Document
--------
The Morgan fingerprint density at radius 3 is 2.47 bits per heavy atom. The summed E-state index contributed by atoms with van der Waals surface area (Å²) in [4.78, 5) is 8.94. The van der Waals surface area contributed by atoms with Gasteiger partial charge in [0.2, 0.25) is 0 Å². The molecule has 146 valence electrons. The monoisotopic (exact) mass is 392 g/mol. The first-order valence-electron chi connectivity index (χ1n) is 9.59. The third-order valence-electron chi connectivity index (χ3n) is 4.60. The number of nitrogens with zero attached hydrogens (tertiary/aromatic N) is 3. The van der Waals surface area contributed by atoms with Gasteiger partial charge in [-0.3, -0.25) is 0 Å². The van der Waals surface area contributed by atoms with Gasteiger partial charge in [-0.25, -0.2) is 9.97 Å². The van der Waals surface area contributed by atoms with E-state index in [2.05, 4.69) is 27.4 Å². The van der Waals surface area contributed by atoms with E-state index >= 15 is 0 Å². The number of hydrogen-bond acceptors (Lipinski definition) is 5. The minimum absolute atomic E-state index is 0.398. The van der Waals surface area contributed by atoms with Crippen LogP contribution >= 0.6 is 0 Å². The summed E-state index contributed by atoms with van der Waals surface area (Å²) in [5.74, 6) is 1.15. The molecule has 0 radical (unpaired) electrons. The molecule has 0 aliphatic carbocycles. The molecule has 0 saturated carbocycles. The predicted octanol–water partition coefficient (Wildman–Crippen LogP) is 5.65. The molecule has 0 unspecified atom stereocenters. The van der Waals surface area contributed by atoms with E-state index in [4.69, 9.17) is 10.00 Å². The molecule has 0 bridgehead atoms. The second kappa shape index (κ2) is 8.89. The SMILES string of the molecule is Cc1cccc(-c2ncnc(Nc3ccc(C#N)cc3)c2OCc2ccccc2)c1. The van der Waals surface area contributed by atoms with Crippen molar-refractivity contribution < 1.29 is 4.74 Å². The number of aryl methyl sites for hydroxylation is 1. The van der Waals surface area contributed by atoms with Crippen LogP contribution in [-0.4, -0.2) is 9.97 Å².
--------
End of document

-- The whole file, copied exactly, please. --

The Morgan fingerprint density at radius 3 is 2.47 bits per heavy atom. The summed E-state index contributed by atoms with van der Waals surface area (Å²) in [4.78, 5) is 8.94. The van der Waals surface area contributed by atoms with Gasteiger partial charge in [0.2, 0.25) is 0 Å². The molecule has 146 valence electrons. The monoisotopic (exact) mass is 392 g/mol. The first-order valence-electron chi connectivity index (χ1n) is 9.59. The third-order valence-electron chi connectivity index (χ3n) is 4.60. The number of nitrogens with zero attached hydrogens (tertiary/aromatic N) is 3. The van der Waals surface area contributed by atoms with Gasteiger partial charge in [-0.3, -0.25) is 0 Å². The van der Waals surface area contributed by atoms with Gasteiger partial charge in [-0.25, -0.2) is 9.97 Å². The van der Waals surface area contributed by atoms with E-state index in [2.05, 4.69) is 27.4 Å². The van der Waals surface area contributed by atoms with E-state index >= 15 is 0 Å². The number of hydrogen-bond acceptors (Lipinski definition) is 5. The minimum absolute atomic E-state index is 0.398. The van der Waals surface area contributed by atoms with Crippen LogP contribution >= 0.6 is 0 Å². The summed E-state index contributed by atoms with van der Waals surface area (Å²) in [5.74, 6) is 1.15. The molecule has 0 radical (unpaired) electrons. The molecule has 0 aliphatic carbocycles. The molecule has 0 saturated carbocycles. The predicted octanol–water partition coefficient (Wildman–Crippen LogP) is 5.65. The molecule has 0 unspecified atom stereocenters. The van der Waals surface area contributed by atoms with E-state index in [4.69, 9.17) is 10.00 Å². The molecule has 0 bridgehead atoms. The second kappa shape index (κ2) is 8.89. The SMILES string of the molecule is Cc1cccc(-c2ncnc(Nc3ccc(C#N)cc3)c2OCc2ccccc2)c1. The van der Waals surface area contributed by atoms with Crippen molar-refractivity contribution < 1.29 is 4.74 Å². The number of aryl methyl sites for hydroxylation is 1. The van der Waals surface area contributed by atoms with Crippen LogP contribution in [-0.4, -0.2) is 9.97 Å².